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Los Angeles County coronavirus hospitalizations rise to highest level of the pandemic

LOS ANGELES – Hospitalizations in Los Angeles County due to COVID-19 were at their highest level of the pandemic — 2,232, health officials said Monday.

This is the fourth day in the past week that the county reported its highest number of individuals hospitalized with the virus since the beginning of the pandemic, according to county Public Health Director, Dr. Barbara Ferrer.

Of those currently hospitalized, 26% are in the intensive care unit and 19% are on ventilators, Ferrer said. 

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The county on Monday reported another 3,160 coronavirus cases and 9 additional deaths, bringing the county’s totals to 159,045 cases and 4,104 deaths. 

Ferrer once again noted that the number of deaths reported on Monday’s tends to be lower due to a lag in reporting from hospitals over the weekend.

Some officials have attributed the rise in overall cases to increases in testing, but county officials said repeatedly that the metrics clearly demonstrate an increase in community spread of COVID-19, the disease caused by the coronavirus.

A rare but serious and potentially deadly inflammatory syndrome believed to be associated with the coronavirus has now been identified in 15 children in Los Angeles County, public health officials said Friday. Of the children, 73% were Latino, representing a disproportionate burden for the ethnic group. Latino residents are the largest ethnic group in L.A. County, making up about half of the county’s residents.

Multi-system inflammatory syndrome in children, or MIS-C, can cause different parts of the body to become inflamed, such as the heart, lungs, kidneys, brain, skin, eyes or gastrointestinal organs, according to the U.S. Centers for Disease Control and Prevention. Symptoms include fever, pain in the abdomen, vomiting, diarrhea, neck pain, rash, bloodshot eyes and exhaustion.

The syndrome has also been called pediatric inflammatory multisystem syndrome, or PIMS.

Most of the children developed MIS-C about two to four weeks after being infected with the coronavirus that causes COVID-19, the CDC says. No one who has experienced the syndrome has died in L.A. County. But the syndrome is potentially deadly.

Last week, the state health department released a four-tier priority system for COVID-19 testing. Those hospitalized with COVID-19 symptoms top the list along with “close contacts” of those with confirmed infections.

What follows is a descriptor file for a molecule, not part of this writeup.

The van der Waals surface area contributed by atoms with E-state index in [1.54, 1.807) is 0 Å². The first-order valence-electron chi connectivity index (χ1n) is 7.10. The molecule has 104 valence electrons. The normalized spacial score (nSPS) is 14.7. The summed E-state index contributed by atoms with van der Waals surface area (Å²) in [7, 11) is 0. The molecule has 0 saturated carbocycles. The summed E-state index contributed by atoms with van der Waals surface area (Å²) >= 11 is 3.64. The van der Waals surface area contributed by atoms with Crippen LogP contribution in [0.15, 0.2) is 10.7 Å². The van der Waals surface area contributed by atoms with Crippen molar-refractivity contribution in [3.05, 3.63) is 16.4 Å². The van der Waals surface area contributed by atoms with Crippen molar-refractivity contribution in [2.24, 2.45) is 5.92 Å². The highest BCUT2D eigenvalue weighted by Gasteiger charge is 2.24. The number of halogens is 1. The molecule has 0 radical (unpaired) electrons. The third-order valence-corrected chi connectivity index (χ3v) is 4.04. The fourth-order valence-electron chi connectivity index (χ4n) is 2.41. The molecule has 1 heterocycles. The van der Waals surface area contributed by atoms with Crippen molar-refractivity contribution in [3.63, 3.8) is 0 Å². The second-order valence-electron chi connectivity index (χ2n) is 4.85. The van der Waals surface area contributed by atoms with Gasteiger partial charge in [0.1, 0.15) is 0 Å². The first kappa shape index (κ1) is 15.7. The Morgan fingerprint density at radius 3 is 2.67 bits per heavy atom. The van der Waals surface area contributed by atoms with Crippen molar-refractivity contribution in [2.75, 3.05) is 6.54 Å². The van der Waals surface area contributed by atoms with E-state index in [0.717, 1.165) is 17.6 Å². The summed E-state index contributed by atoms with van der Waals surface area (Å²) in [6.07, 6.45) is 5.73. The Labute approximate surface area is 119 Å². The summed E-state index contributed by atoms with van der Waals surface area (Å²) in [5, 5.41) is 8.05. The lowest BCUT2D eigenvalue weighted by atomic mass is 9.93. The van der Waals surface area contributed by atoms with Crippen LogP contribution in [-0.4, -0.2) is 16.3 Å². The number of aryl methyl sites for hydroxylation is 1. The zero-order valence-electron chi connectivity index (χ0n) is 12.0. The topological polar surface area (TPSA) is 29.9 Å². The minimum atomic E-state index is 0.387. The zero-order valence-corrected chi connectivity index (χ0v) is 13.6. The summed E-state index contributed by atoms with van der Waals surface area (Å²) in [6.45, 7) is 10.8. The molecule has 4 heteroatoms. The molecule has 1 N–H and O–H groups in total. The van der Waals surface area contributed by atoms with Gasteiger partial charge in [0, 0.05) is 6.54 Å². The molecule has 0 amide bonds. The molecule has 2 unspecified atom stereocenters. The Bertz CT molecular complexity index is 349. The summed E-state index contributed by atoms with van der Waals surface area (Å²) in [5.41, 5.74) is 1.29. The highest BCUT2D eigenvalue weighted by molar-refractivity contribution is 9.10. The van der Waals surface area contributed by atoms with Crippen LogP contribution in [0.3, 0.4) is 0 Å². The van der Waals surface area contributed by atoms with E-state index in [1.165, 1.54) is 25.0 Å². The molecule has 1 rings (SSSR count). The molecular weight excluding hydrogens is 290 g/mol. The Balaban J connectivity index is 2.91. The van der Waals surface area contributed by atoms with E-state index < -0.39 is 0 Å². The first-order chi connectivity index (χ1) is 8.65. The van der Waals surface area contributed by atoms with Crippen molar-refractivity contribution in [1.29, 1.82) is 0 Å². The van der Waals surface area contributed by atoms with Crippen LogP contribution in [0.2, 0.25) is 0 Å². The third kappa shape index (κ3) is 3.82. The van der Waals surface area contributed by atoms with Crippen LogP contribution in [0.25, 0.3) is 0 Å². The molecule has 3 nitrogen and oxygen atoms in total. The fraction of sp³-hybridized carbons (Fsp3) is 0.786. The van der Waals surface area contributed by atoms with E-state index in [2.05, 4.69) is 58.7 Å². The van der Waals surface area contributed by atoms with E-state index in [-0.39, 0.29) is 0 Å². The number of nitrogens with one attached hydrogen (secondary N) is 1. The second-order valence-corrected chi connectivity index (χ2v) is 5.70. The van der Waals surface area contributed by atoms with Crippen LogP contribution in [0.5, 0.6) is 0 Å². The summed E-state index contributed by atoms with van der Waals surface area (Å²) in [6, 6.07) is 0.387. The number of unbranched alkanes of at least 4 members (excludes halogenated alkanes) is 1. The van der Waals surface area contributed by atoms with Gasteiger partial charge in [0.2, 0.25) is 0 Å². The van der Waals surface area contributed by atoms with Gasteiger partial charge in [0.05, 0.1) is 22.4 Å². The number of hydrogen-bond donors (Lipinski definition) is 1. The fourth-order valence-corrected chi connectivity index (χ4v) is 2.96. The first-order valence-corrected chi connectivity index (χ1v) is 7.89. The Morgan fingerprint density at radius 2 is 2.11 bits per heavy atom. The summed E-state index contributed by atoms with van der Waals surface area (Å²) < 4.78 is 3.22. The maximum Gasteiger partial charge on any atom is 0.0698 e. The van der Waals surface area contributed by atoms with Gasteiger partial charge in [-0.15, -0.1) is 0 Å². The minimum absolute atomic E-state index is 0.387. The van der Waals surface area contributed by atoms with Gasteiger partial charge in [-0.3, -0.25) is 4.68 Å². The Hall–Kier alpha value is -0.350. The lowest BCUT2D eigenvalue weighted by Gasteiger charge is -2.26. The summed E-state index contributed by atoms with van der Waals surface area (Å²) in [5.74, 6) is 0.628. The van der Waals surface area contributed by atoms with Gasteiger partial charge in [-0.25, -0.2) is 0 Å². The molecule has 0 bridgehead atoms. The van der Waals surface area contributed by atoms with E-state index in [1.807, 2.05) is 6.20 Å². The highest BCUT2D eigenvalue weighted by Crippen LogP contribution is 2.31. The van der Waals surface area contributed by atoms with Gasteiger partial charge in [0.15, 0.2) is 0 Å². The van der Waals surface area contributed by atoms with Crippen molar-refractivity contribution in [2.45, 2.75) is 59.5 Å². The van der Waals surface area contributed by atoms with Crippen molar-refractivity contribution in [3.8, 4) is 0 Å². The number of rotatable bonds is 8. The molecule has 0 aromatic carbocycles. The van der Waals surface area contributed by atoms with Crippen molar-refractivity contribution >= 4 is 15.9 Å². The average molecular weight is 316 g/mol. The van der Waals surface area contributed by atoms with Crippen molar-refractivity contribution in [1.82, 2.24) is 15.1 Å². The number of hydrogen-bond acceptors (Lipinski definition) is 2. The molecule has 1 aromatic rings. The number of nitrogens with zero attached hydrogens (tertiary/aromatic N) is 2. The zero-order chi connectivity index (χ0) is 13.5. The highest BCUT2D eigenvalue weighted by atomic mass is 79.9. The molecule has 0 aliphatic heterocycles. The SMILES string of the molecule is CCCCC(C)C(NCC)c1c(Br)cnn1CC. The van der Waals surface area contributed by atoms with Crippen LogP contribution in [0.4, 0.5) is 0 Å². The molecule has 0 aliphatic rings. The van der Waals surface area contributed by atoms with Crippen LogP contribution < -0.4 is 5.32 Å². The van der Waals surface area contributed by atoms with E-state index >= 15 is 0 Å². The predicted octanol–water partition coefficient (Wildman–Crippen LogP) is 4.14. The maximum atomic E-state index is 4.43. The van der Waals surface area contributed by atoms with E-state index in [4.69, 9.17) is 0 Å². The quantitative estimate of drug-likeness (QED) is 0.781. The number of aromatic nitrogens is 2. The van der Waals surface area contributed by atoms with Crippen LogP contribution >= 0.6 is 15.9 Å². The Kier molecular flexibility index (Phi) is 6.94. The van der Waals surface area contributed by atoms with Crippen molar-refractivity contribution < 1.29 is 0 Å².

RELATED: Testing guidelines revamped in California as virus surges

Next in line are other people with symptoms and those living in high-risk facilities such as nursing homes, prisons and homeless shelters and health care and emergency service workers.

After that, the non-binding guidelines recommend testing for a wide variety of employees who have “frequent interactions with the public,” such as employees in retail stores, manufacturing, restaurants, markets and convenience stores; teachers; agricultural jobs, including food processing plants and slaughterhouses; and public transport, including airports and rail services.

The county modified its health officer order last week to align with Gov. Gavin Newsom’s rollback on California’s reopening plan.

RELATED: Gov. Newsom calls for immediate re-closure of additional businesses in most of California

The order required the closure of the following sectors for all indoor operations at gyms and fitness centers, places of worship, indoor protests, offices for non-critical infrastructure sectors, personal care services, hair salons and barbershops as well as indoor malls.

However, on Monday, Newsom said that salons, barbershops and nail salons can now operate outside. The governor said such plans have been in the works for some time, but figuring out the logistics was more complex than other outdoor business operations because of the use of chemicals in some beauty services, like perms.

RELATED: Gov. Newsom says California hair and nail salons are allowed to operate outside

Bars, indoor dining at restaurants, indoor museums, indoor operations at zoos and aquariums, and cardrooms and satellite wagering facilities remain closed and all events and gatherings remain prohibited.